(1863-1955), Arctic explorer and writer, was born in Washington D.C. and raised in a wealthy environment as the oldest of four children. After graduating from high school, she attended a business college and worked as a clerk at the Smithsonian Institution where her father taught languages.
At a dancing class, she met Robert E. Peary, a Naval Civil Engineer, from Portland, Maine. During their courtship, Robert was off on projects in Nicaragua and Greenland. They married in 1888 and began what would be a long and often strained relationship that would withstand many years and unbelievable hardships. They lived in Washington but later moved to New York and Philadelphia.
While in Greenland, Robert developed a plan to explore the northern tip of Greenland. Josephine helped him raise the money using her father’s contacts. Sponsors included the American Geographical Society. In 1891 the Pearys set off on their expedition. Josephine was the first woman ever to take part in an Arctic expedition.
Her role was as a nurse, cook, and a hunter. Among crew members was Matthew Henson, an African American who at the time served as Peary’s valet.
At first Josephine found the Inuits as uncouth but when she realized that the expedition’s success depended on adapting to their way of life, she reached out to the women. They taught her their language and how to make Arctic clothing out of furs.
She kept a journal of her experiences, later published as My Arctic Journal. The entry for September 29, 1891, describes one adventure. She went out to lay some fox traps and hunt deer. As she hiked up the side of a mountain, “halfway up, about a thousand feet above sea level, the snow began to slide under me,. . . and of course I went too, down, down, trying to stop myself by digging my heels into the snow and attempting to grasp the stones as they went by.” This entry was made on her first of seven expeditions with her husband. The other entries document her work ethic and skill at living and working in the harsh environment.
In 1893, even though she was pregnant, the couple once again set out to explore Greenland with hopes of finding a route to the North Pole. The child, born in September less than thirteen degrees from the North Pole, was the first white child born in the Arctic North. They named her Marie Ahnighito Peary, but her nickname was “snow baby” because the Inuits had never seen a white baby before. Her middle name honored the Eskimo woman who made Marie’s first fur suit.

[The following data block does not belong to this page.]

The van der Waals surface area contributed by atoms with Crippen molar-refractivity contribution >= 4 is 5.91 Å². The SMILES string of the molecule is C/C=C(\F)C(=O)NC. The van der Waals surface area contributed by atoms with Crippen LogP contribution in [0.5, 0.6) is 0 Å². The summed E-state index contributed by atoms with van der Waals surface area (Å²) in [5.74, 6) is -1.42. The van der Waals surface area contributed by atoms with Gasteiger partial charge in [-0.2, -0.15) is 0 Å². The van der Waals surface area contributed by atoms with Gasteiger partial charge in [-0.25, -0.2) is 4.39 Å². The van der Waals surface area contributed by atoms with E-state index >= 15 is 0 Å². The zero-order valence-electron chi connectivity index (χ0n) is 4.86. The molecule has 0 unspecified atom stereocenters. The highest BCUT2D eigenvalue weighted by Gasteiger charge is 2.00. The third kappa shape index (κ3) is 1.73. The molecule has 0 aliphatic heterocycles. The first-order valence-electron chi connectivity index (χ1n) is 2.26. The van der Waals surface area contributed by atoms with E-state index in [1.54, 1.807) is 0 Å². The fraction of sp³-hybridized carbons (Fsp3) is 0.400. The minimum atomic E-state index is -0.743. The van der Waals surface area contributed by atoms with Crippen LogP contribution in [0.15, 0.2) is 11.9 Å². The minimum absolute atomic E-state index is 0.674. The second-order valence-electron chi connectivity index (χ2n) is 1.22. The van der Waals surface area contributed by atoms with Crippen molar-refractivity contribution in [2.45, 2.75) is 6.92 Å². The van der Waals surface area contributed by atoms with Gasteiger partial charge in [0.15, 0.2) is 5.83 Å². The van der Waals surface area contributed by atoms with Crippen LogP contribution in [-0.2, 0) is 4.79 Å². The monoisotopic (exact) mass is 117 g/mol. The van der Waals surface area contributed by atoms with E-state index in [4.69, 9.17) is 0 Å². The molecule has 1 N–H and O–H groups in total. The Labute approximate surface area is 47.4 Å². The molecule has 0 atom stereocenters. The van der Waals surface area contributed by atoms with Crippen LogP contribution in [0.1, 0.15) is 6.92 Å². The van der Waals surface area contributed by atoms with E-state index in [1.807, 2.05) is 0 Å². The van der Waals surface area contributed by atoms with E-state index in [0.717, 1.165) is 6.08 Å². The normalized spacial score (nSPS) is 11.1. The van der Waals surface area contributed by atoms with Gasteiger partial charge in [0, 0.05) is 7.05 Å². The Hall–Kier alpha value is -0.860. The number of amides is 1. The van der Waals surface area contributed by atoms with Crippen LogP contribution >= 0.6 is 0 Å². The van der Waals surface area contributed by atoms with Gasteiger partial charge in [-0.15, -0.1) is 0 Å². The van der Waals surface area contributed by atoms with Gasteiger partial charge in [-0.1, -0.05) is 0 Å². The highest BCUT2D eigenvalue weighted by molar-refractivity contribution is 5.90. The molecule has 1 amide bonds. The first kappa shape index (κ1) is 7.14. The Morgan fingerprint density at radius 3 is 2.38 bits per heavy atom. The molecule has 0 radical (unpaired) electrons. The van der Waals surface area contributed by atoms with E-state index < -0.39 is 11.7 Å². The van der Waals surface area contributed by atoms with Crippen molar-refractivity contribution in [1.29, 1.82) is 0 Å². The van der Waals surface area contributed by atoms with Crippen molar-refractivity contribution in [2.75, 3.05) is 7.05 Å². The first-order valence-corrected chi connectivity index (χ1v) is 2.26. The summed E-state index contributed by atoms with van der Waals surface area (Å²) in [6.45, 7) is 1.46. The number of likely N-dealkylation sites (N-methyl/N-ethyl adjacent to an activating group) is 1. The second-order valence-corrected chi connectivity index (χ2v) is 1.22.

Josephine and Marie sailed home the following summer leaving Robert behind for two more years. They sailed for Greenland in 1897 and on their return, Josephine wrote The Snow Baby, a popular children’s book, with photographs and details about life and nature in the Arctic.
In 1900 she organized an expedition back to Greenland after she got the news that her husband’s toes had to be amputated, but the boat they were on, the Windward, hit an iceberg and they were frozen in for the winter 300 miles south of Robert’s camp. When they finally joined up, Josephine met Robert’s Inuit woman partner, Allakasingwah. Despite the feelings it must have aroused in her, Josephine remained supportive of Robert’s goal to discover the North Pole.
With the birth of the Peary’s second child, Robert, Jr., in 1903, Josephine stopped traveling North. She continued to lecture and write to raise money for Robert’s goal to discover the North Pole. His success in September 1909 reached her while she was living in their summer home on Eagle Island, in Harpswell in Casco Bay.
By then an Admiral, Robert turned to other interests, but the couple had to devote much time to defending his discovery. After he died in 1920, Josephine continued to live in Portland in the winter and on Eagle Island in the summer until her death in 1955. A few months before her death, the National Geographic Society awarded her its highest honor, the Medal of Achievement. She was buried next to her husband in the Arlington National Cemetery. Their children donated Eagle Island to the State of Maine where it is operated for visitors as a state park during the summer months.
Photo, courtesy of Maine Women Writers Collection, University of New England, Portland, Maine.
Kennedy, Kate. “Josephine Diebitsch Peary” in More than Petticoats: Remarkable Maine Women. Guilford, CT: Globe Pequot Press, 2005, pp. 73-83.
Maine Women Writers Collection, University of New England. Josephine Peary’s Papers with an introduction by Corina Tanguary available on: http://www.une.edu/mwwc/ams308/peary.htm (accessed June 2, 2008).
Peary, Josephine Diebitsch. Children of the Arctic, by the Snow baby and her mother. New York. F.A. Stokes Co. 1903.
Peary, Josephine Diebitsch. My Arctic Journal: A Year Among Ice-Fields and Eskimos. New York: Contemporary Publishing Co., 1893.
Peary, Josephine Diebitsch. The Snow Baby. New York: Frederick A. Stokes, 1901.
Peary-Macmillan Arctic Museum. Bowdoin College. Brunswick Maine [exhibits,photographs, film, and manuscripts]
Contributed by Paul Hanley, Phippsburg, Maine, 2008.